The sound of dementia
The tunes to these words take me straight to the back seat of Mum’s rackety Volkswagen. There Mum taught my younger brother and me the popular songs of her youth (and an ever-expanding vocabulary of swear words – but that’s another story). I love to remember such times.But it’s still the case, sadly, that most of my memories of Mum come from a very different time. And a very different set of songs.
Mum had Alzheimer’s. She was diagnosed in 1999 when she was 79. So much for the mantra that if you use it you won’t lose it: only nine years before, in the year of her 50th wedding anniversary, Mum had taken an upper-second class degree in English.
I assumed Mum would go into a home. But, as she had been diagnosed with dementia, the only homes that would look at her were homes specialising in dementia. Visiting those homes was one of the most depressing experiences I have ever had. It was unimaginable that I could relinquish Mum’s care to such a place. So, in 2003, Mum came to live with me.
At first this was wonderful. Caring from a distance is terrible. I spent so much time worrying about her and feeling guilty that it was a positive relief to have her with me. I knew where she was, and I knew she was warm and well-fed. When she was living 200 miles away I spent all my time imagining her unconscious in the stream at the end of her garden, developing hypothermia because she had forgotten how to put the heating on, or starving to death because she was forgetting to eat.
Mum had also become terribly lonely. She had given up going out because she felt vulnerable. Her friends had melted away, and her family all lived busy lives and were too far away to see her regularly.
So when she first came to me the change in her was delightful. Her face lost the haunted look it had started to acquire, she touchingly exclaimed every five minutes or so that she loved living with me, and she became her usual sociable and animated self.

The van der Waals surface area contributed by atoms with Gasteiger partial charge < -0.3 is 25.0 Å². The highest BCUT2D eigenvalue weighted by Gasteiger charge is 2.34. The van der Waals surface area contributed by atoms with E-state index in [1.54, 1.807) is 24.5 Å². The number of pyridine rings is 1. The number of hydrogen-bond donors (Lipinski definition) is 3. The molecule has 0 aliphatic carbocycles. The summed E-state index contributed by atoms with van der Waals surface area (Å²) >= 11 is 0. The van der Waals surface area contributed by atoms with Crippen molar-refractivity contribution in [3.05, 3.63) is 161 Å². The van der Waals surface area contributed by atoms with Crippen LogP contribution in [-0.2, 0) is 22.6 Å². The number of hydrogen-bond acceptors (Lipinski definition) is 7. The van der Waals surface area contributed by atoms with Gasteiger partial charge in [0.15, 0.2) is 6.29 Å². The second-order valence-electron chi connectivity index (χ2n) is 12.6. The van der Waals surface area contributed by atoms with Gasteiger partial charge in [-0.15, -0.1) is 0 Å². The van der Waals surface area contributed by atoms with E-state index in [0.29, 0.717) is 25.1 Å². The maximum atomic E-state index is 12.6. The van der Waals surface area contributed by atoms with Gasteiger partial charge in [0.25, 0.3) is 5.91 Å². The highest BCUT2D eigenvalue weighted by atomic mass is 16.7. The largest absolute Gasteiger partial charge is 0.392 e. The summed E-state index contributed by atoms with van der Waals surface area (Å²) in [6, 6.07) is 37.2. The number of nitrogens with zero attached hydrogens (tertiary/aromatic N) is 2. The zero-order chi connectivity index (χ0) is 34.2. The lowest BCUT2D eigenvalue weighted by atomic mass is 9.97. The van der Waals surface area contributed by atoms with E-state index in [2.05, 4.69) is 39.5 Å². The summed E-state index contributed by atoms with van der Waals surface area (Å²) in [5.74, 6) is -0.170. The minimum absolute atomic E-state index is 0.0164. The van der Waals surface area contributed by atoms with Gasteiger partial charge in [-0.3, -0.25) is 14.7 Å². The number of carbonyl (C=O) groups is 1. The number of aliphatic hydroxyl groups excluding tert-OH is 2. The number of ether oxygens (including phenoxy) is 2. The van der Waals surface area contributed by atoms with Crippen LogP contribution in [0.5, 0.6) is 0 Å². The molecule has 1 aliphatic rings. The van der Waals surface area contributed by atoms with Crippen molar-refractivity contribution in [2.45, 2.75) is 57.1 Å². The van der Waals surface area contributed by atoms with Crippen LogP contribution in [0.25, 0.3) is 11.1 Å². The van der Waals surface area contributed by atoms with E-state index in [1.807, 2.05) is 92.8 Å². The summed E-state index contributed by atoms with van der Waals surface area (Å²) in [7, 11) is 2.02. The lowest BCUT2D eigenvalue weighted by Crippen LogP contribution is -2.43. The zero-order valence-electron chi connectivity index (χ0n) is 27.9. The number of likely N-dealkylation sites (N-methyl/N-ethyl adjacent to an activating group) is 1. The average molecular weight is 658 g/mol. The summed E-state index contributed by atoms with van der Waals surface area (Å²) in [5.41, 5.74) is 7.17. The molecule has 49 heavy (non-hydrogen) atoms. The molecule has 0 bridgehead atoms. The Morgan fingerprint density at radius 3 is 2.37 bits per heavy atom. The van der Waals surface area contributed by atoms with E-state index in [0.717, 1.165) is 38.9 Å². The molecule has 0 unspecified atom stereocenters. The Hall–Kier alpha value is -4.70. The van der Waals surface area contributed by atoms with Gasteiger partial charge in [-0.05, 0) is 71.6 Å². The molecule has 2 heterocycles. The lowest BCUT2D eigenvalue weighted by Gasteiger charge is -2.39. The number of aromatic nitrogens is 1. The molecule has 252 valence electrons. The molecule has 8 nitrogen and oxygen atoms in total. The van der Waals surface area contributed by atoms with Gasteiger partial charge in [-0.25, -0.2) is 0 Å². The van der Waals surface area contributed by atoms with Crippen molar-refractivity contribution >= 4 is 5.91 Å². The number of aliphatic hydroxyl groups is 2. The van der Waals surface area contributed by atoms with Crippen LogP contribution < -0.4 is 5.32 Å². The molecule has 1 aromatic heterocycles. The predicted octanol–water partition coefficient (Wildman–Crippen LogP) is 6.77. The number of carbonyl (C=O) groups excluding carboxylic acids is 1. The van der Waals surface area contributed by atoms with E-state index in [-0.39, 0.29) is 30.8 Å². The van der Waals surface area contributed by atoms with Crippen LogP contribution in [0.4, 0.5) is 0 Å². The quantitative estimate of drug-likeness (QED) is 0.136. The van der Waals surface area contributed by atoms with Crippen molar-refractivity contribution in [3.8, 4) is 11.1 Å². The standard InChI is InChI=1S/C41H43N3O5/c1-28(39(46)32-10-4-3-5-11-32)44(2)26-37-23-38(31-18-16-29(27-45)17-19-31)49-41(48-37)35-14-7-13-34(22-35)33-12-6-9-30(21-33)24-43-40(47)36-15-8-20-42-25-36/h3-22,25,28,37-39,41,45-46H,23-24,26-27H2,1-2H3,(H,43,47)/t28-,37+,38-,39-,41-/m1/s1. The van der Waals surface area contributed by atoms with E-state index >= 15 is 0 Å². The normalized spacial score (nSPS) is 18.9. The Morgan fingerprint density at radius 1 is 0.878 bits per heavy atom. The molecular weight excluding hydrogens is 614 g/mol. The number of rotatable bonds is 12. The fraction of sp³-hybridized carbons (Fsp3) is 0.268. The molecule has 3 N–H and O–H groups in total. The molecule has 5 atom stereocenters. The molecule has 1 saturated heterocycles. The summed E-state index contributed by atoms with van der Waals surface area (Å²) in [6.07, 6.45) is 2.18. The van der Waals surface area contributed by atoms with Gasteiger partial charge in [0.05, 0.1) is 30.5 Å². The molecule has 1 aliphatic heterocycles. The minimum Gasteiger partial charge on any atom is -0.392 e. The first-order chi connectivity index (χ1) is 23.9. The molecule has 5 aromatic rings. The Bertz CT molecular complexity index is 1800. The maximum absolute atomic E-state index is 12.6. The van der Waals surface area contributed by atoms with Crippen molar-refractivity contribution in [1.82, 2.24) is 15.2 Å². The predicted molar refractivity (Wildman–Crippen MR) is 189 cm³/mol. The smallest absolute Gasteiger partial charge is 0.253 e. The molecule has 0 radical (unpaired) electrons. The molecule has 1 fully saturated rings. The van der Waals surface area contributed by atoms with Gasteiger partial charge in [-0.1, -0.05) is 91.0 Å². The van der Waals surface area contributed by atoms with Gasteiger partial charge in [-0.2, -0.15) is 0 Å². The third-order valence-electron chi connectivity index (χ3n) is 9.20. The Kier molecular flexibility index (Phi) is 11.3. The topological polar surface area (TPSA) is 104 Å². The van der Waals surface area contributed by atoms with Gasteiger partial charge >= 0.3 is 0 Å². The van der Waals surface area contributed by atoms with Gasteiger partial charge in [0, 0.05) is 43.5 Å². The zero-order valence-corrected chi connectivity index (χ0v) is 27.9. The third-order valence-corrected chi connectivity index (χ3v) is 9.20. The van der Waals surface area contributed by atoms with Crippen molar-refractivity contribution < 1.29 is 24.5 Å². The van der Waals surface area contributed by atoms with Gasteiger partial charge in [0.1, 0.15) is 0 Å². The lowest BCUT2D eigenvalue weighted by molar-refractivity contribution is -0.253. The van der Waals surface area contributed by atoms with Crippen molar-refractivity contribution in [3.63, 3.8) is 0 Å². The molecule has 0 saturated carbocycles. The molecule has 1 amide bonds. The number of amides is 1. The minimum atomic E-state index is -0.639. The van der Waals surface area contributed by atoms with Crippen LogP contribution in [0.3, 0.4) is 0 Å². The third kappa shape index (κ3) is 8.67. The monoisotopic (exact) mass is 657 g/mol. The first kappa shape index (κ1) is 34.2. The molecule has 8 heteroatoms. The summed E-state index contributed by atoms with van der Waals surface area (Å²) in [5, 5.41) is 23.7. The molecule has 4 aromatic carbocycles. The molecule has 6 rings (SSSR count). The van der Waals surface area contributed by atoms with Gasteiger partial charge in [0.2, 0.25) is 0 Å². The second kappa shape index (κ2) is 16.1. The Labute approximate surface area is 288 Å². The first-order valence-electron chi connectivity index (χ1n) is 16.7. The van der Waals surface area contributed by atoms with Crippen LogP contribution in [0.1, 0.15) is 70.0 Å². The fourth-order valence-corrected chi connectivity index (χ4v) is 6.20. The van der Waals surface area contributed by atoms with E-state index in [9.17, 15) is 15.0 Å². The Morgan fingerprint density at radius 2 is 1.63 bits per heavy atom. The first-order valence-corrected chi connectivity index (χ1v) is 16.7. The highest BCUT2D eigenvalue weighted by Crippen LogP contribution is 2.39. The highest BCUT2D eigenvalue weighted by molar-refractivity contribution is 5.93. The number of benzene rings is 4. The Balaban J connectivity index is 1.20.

But it didn’t last. First her ability to entertain herself deserted her. Reading was no use; she couldn’t remember the plot. She started to hate her embroidery, unpicking it every time she did it and bemoaning her own ‘stupidity’. After one particularly trying evening I hid the embroidery in the attic. It was never referred to again.
Mum would sit in her chair listening to Ella Fitzgerald and the songs of the Second World War.
Slowly her language started to go. We could still converse, but it was becoming very one-sided. Mum just repeated herself. Over and over and over (and over) again. We could no longer watch television together. She got the wrong end of the stick so often I couldn’t bear it. As for going to the cinema, theatre, opera or ballet, all of which she’d once loved, those days were over.
Instead, when Mum wasn’t at day-care, she would sit in her chair listening to Ella Fitzgerald and the songs of the Second World War. These two CDs played on a repeating loop. When Mum was in a good mood we’d sing to them: ‘Don’t sit under the apple tree with anyone else but me’, ‘Run rabbit, run rabbit, run, run run!’ The very first chord of any of these songs still triggers tears (and smiles).
For the last six months of Mum’s life she was in a home. I had hit a brick wall and simply couldn’t go on. I felt I was betraying her. But the home was wonderful. Mum seemed to love it and I got something of my life back. Music was one of the activities available and I have warm and vivid memories of Mum gleefully banging drums and la-la-ing to Christmas carols.
Mum died in 2009. Four years later I am beginning to put it behind me. The cost of dementia is not paid only by those who have this terrible condition. All I want for Christmas is a cure for it.
This is why I am giving 5% of my royalties from my book (Keeping Mum: Caring for Someone with Dementia) to Alzheimer’s Research UK. It’s also why I am delighted to be made a Champion of Alzheimer’s Research UK and to speak on their behalf whenever and wherever they ask me. Dementia costs our country £23 billion pounds every year, yet we spend only £61 per person with dementia per year on trying to cure it (compared with £295 per person with cancer per year). Do join me and give whatever you can to help make breakthroughs possible.
About the author
Oxford philosopher and writer Marianne Talbot lost both her parents to dementia. After her father died with vascular dementia, her mum, Lesley, was diagnosed with Alzheimer’s disease. Marianne brought Lesley to live with her and looked after her for five years before making the hard decision to put her into care. She published a book entitled Keeping Mum: Caring for Someone with Dementia, which chronicles their experience together, and a percentage of the proceeds are donated to Alzheimer’s Research UK. An accomplished public speaker, Marianne has spoken on many occasions at events and through the media to raise awareness of the need for more funding for research.